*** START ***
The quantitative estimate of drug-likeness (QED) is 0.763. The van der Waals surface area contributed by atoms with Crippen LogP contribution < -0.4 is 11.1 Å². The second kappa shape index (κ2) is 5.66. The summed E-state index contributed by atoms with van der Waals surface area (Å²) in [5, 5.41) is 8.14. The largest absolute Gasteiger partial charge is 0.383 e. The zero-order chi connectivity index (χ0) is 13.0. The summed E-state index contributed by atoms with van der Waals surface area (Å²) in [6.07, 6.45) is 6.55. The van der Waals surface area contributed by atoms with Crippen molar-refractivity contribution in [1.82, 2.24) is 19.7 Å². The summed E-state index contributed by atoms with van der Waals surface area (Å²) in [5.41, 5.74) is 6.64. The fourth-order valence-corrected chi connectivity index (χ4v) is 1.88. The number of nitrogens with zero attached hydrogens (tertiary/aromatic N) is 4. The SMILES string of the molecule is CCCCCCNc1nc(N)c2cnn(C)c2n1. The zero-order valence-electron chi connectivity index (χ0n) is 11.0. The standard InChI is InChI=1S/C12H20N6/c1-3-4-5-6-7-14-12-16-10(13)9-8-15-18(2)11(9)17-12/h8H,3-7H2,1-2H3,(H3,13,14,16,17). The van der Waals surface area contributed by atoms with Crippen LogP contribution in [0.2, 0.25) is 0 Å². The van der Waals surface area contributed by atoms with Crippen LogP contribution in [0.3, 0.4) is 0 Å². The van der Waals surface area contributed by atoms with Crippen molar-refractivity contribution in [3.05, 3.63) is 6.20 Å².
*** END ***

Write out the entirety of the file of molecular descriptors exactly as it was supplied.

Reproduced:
The quantitative estimate of drug-likeness (QED) is 0.763. The van der Waals surface area contributed by atoms with Crippen LogP contribution < -0.4 is 11.1 Å². The second kappa shape index (κ2) is 5.66. The summed E-state index contributed by atoms with van der Waals surface area (Å²) in [5, 5.41) is 8.14. The largest absolute Gasteiger partial charge is 0.383 e. The zero-order chi connectivity index (χ0) is 13.0. The summed E-state index contributed by atoms with van der Waals surface area (Å²) in [6.07, 6.45) is 6.55. The van der Waals surface area contributed by atoms with Crippen molar-refractivity contribution in [1.82, 2.24) is 19.7 Å². The summed E-state index contributed by atoms with van der Waals surface area (Å²) in [5.41, 5.74) is 6.64. The fourth-order valence-corrected chi connectivity index (χ4v) is 1.88. The number of nitrogens with zero attached hydrogens (tertiary/aromatic N) is 4. The SMILES string of the molecule is CCCCCCNc1nc(N)c2cnn(C)c2n1. The zero-order valence-electron chi connectivity index (χ0n) is 11.0. The standard InChI is InChI=1S/C12H20N6/c1-3-4-5-6-7-14-12-16-10(13)9-8-15-18(2)11(9)17-12/h8H,3-7H2,1-2H3,(H3,13,14,16,17). The van der Waals surface area contributed by atoms with Crippen LogP contribution in [0.2, 0.25) is 0 Å². The van der Waals surface area contributed by atoms with Crippen LogP contribution in [0.3, 0.4) is 0 Å². The van der Waals surface area contributed by atoms with Crippen molar-refractivity contribution in [3.05, 3.63) is 6.20 Å².